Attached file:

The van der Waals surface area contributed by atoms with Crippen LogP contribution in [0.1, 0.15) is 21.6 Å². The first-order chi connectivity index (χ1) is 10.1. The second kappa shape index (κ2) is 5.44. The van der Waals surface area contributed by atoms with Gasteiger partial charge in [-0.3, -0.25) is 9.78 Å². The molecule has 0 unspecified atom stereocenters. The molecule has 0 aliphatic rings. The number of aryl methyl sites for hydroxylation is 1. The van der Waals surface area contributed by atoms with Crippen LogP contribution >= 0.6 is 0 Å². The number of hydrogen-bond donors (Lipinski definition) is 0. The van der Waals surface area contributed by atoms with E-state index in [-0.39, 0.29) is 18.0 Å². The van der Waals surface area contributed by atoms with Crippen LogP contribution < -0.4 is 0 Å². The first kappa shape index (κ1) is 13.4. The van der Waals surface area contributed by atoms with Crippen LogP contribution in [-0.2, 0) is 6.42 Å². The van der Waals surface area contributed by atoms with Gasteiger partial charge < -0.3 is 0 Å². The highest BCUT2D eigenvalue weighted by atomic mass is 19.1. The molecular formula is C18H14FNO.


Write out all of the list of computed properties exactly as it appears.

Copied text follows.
The van der Waals surface area contributed by atoms with Crippen LogP contribution in [0.1, 0.15) is 21.6 Å². The first-order chi connectivity index (χ1) is 10.1. The second kappa shape index (κ2) is 5.44. The van der Waals surface area contributed by atoms with Gasteiger partial charge in [-0.3, -0.25) is 9.78 Å². The molecule has 0 unspecified atom stereocenters. The molecule has 0 aliphatic rings. The number of aryl methyl sites for hydroxylation is 1. The van der Waals surface area contributed by atoms with Crippen LogP contribution >= 0.6 is 0 Å². The number of hydrogen-bond donors (Lipinski definition) is 0. The van der Waals surface area contributed by atoms with E-state index in [-0.39, 0.29) is 18.0 Å². The van der Waals surface area contributed by atoms with Crippen LogP contribution < -0.4 is 0 Å². The first kappa shape index (κ1) is 13.4. The van der Waals surface area contributed by atoms with Crippen LogP contribution in [-0.2, 0) is 6.42 Å². The van der Waals surface area contributed by atoms with Gasteiger partial charge < -0.3 is 0 Å². The highest BCUT2D eigenvalue weighted by atomic mass is 19.1. The molecular formula is C18H14FNO.